February 4, 2008
THE SCOTTISH Conservatives last night demanded the re-introduction of mandatory drug testing for prisoners in Scottish jails.
Community safety minister Fergus Ewing recently held a meeting with the Scottish Tories at which the issue of mandatory drug testing in prisons was discussed.
Approximately 40,000 tests are carried out each year by the Scottish Prison Service at a cost of £723,400.
To test all admissions into prison would cost an additional £2.3 million.
Scottish Tory leader Annabel Goldie is also calling on the Scottish Government to make open prisons drug-free by bringing in routine testing, with those who fail automatically returned to a closed jail.
There was a public outcry when a prisoner who escaped from Castle Huntly open prison near Dundee claimed he had absconded to avoid drug dealers.
“To me it is not unreasonable that those in an open prison should be drug free,” said Ms Goldie.
“If they are caught taking drugs, they should be returned to a closed prison.
“The prison regime must be fit for purpose and the prisoners sent to open prison must be fit for open prison.”
Ms Goldie said mandatory drug testing, phased out in the 1990s, should be re-introduced in order to create “clean” wings populated by drug-free inmates.
Those who are drug-free could receive enhanced privileges.
Miss Goldie added, “I am very clear that there is a very significant drug addiction problem in the prison population.
“I would have clean wings in prisons for those who are not on drugs. There should be a wing for those who are on drugs where they can receive proper treatment and support.
“And it would be easy to build into that privileges for the occupants of the clean wing.”
Ms Goldie cites the Swedish example, which since the 1970s has strived to create a drug-free environment.
Sweden has some 400 drug-free prison units with a capacity for 4200 prisoners. In Scotland a drug-free wing is the exception.
The Scottish Tories believe that to engage in the war against drugs a new “zero tolerance” attitude must prevail—and that must extend to our prisons.
A Scottish Government spokesman said, “The majority of prisoners entering custody have an addiction issue and the Scottish Prison Service is committed to not just tackling the introduction of drugs into prisons, but to helping offenders to adopt a lifestyle free of drugs.”
The SPS claimed that mandatory drug testing was not a deterrent.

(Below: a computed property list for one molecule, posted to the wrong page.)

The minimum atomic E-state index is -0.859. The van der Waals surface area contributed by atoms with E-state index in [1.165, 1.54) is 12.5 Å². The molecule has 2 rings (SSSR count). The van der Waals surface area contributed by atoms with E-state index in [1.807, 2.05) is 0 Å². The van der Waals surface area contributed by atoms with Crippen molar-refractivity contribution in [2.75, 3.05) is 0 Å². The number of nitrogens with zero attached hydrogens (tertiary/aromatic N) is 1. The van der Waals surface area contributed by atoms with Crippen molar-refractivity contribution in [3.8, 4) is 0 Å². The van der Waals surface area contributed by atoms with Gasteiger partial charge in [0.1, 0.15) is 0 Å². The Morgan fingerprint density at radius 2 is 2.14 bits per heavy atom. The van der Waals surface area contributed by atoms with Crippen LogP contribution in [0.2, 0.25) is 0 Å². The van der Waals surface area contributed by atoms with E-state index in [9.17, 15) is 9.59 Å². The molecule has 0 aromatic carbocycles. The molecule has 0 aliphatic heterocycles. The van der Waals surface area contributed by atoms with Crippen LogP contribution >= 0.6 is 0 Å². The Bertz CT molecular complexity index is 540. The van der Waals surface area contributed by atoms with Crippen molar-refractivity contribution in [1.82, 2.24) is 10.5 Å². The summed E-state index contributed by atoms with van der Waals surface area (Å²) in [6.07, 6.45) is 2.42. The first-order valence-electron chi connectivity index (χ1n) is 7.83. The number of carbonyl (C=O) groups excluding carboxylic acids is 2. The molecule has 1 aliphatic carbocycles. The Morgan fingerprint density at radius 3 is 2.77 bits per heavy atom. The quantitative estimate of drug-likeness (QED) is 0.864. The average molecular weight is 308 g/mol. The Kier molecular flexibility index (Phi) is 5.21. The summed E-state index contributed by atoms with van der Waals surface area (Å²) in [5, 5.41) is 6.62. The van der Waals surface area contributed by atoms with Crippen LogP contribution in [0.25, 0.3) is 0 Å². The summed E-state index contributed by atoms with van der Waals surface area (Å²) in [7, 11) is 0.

“Evaluation of the previous policy of mandatory drug testing suggested that it was not successful as a deterrent, and may have had unintended consequences in terms of moving people off cannabis on to heroin,” said a spokesman.
More than 5000 drug tests are carried out in the open prison estate every year with 91% found to be drug free. As part of the assessment for transfer to the open estate a prisoner must have demonstrated that he is free from drug use in that the last two drug tests must have been negative.
Any prisoners found testing positive for drugs are subject to a “multi disciplinary case management review”.
In the majority of cases this will result
in the return of the individual to a closed prison. However the SPS said there are cases where it will be decided that the individual will remain in the open estate but decisions are based on the merits of each case.
Overall about one in four prisoners is returned to closed jails and a proportion of these will be for failing drug tests.
There are four kinds of drug testing in Scottish prisons.
Addiction prevalence testing takes place in two months of the year and involves testing of 5% of the total annual admissions and liberations and is mandatory. However a positive test does not of itself result in sanction.
Clinical testing takes place when a prisoner reports a history of drug use and requires medication for withdrawal management.
Prisoners are routinely tested by this method to ensure compliance with clinical prescribing.
Suspicion testing involves testing those thought to be involved in the distribution and consumption of illicit drugs. These are mandatory and a positive result or refusal to give a sample may result in a number of actions, from referral to support services to loss of privileges, return to closed conditions or referral to police.
Risk assessment tests are carried out to inform and support risk assessment and placements. This might include progression within the prison system, home leave or prison work involving equipment and machinery. The test is mandatory.